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MLB Roundup 11/27: Shohei Ohtani wants to hear what you can do for him

Shohei Ohtani hands out homework, Doug Fister find a new home.

Japan v Netherlands - International Friendly Photo by Masterpress/Getty Images

Shohei Ohtani gives MLB teams a homework assignment

As MLB, the Players Association and the NBP have all agreed on a new posting system, the biggest star in Japanese baseball, Shohei Ohtani, is set to come over to the states. As we’ve mentioned before, the new international signing rules limit his earning power and teams can only spend whatever they have left in their signing pool to sign the star two-way player. For the Red Sox, that means they can only offer less than one million dollars. No team will be able to offer Ohtani nearly what he’s worth, but the Red Sox are in a worse position than most. That being said, it’s clear that money isn’t the primary motivation for Ohtani, so he’s asked teams around the league to send him a written report with everything the team can offer him. This is an unconventional move for free agents, but it’s been a long time since we’ve had a free agent as unique as Ohtani. As for what Boston should be telling Ohtani they can offer....well, we’ll get to that later today.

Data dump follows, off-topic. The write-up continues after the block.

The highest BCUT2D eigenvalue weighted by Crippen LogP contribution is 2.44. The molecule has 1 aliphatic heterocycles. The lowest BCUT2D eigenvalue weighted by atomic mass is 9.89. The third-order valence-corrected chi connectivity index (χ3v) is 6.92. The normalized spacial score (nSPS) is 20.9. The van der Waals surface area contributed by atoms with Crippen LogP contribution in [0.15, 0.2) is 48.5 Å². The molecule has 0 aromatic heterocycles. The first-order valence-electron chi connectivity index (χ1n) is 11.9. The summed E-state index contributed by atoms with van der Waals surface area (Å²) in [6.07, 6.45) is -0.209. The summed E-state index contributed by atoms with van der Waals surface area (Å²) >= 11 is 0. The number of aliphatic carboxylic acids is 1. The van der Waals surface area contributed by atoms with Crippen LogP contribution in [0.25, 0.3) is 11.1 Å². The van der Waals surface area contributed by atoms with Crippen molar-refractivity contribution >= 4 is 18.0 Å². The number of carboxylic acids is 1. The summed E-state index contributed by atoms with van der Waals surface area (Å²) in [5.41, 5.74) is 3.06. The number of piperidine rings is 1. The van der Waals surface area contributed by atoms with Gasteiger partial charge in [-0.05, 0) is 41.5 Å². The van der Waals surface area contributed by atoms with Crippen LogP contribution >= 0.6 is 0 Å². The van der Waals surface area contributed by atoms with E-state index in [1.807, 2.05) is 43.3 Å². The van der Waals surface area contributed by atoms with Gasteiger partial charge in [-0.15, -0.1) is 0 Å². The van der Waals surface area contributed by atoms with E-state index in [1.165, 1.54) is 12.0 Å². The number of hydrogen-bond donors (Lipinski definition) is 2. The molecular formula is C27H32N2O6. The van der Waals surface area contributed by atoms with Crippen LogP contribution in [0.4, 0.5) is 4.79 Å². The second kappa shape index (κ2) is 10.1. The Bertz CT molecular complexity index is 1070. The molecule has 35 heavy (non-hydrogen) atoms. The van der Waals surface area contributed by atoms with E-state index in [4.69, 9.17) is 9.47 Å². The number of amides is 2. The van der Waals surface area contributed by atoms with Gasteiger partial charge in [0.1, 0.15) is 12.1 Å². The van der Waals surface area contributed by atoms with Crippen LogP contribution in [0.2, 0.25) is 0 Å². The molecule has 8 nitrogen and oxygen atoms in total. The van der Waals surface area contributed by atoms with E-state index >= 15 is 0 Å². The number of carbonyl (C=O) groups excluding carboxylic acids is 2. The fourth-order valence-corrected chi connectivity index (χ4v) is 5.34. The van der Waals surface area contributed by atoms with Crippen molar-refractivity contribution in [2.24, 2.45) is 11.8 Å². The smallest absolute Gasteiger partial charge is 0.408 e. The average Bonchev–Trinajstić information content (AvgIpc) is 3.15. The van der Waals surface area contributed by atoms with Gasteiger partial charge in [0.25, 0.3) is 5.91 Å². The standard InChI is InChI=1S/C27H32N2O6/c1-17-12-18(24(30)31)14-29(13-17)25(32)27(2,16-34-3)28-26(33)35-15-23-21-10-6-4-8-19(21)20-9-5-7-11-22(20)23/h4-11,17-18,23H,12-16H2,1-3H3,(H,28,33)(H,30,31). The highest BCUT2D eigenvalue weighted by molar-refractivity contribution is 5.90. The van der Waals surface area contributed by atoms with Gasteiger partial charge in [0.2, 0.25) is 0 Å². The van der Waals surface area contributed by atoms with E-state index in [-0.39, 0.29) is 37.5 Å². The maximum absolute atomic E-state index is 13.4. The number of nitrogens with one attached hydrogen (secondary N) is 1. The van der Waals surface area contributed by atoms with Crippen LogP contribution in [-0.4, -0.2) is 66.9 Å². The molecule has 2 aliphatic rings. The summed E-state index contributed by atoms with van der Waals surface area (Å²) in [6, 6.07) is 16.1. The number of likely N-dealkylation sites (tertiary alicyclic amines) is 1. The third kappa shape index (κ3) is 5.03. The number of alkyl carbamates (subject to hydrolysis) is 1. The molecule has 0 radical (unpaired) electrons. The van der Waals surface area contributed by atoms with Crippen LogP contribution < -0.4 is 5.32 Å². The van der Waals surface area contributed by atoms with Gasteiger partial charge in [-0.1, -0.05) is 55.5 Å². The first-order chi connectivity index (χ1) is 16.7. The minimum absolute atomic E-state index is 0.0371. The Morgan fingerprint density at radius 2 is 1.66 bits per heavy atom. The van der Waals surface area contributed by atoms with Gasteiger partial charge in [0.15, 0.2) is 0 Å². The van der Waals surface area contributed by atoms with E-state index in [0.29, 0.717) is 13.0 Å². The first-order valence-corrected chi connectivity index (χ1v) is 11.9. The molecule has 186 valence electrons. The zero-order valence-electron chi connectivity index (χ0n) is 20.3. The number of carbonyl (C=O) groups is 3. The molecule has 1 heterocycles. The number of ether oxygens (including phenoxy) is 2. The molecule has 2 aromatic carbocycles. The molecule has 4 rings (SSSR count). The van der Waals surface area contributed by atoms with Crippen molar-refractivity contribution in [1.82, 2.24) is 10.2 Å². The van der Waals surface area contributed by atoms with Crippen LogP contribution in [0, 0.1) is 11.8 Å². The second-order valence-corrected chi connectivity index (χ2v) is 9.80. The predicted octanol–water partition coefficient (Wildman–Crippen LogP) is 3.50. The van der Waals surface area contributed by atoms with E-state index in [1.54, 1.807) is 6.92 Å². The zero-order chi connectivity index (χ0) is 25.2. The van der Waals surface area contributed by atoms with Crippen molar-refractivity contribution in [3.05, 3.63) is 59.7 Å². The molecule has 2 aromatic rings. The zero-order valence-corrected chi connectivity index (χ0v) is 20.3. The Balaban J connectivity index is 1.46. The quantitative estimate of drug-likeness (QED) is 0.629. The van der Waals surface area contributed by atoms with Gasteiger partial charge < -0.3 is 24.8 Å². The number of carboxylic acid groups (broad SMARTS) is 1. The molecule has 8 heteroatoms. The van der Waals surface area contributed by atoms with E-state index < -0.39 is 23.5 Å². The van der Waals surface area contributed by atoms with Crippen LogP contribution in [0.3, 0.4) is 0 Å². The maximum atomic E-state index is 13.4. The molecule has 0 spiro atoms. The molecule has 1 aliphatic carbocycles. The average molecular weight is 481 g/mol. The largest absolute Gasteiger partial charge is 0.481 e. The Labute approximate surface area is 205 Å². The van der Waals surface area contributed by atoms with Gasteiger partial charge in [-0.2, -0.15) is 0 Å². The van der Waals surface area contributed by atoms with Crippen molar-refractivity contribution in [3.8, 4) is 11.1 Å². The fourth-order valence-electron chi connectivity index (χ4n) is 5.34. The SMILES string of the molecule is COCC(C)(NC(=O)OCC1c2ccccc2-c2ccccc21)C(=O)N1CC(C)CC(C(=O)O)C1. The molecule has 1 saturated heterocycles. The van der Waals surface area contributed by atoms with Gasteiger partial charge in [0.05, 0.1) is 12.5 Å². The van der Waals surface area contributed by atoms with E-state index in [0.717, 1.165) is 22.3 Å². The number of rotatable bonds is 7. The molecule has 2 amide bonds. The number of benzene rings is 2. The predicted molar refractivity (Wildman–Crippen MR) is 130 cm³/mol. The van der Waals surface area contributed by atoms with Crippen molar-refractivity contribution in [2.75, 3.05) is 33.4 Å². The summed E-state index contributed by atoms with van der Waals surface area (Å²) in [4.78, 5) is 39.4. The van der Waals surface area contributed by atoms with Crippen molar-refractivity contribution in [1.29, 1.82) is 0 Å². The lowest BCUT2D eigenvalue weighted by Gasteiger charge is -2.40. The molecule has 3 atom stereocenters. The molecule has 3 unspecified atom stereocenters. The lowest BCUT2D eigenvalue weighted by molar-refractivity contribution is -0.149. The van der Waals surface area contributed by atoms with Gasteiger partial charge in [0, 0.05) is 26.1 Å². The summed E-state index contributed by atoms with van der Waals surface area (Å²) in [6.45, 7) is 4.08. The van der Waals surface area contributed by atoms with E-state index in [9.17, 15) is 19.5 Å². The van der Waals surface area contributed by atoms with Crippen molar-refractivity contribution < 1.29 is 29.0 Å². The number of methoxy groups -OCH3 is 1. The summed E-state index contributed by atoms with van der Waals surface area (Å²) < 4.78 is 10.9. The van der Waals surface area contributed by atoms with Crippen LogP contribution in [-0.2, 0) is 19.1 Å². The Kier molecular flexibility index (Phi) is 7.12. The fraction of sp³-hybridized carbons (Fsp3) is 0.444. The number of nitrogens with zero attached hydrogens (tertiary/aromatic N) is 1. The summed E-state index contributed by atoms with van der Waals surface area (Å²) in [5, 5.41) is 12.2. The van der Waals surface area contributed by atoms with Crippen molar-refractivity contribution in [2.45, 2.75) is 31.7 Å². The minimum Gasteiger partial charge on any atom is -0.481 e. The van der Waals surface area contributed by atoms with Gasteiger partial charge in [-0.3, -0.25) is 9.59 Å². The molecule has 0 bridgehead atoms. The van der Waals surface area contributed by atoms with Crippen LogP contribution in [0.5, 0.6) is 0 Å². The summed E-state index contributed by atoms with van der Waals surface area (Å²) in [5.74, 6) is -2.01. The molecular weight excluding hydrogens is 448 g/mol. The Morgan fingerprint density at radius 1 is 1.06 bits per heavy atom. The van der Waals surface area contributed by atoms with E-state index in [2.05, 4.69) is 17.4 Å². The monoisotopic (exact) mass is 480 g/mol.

Doug Fister signs a one-year deal in Texas

The Red Sox got shockingly solid contributions from Doug Fister in 2017 and he was a big reason they were able to stay at the top of their division despite a big injury to David Price. With everyone healthy, Boston didn’t really have a clear spot for Fister in 2018, but there were enough health questions that it would have made sense for them to discuss a new deal with the veteran righty. It was never overly realistic, though, and those dreams have died early in the offseason. In a winter that has been starving for big news, Fister is the first “splash” of the free agent market. The righty has signed a one-year deal with the Rangers worth $4 million. The deal also has a team option for a second year. This is the only kind of price I can see the Red Sox spending on starting pitching help considering how much depth they already have in place, but if they do want to bring in more major-league depth, they’ll have to look elsewhere now. At the moment, Fister slots right into the middle of Texas’ rotation.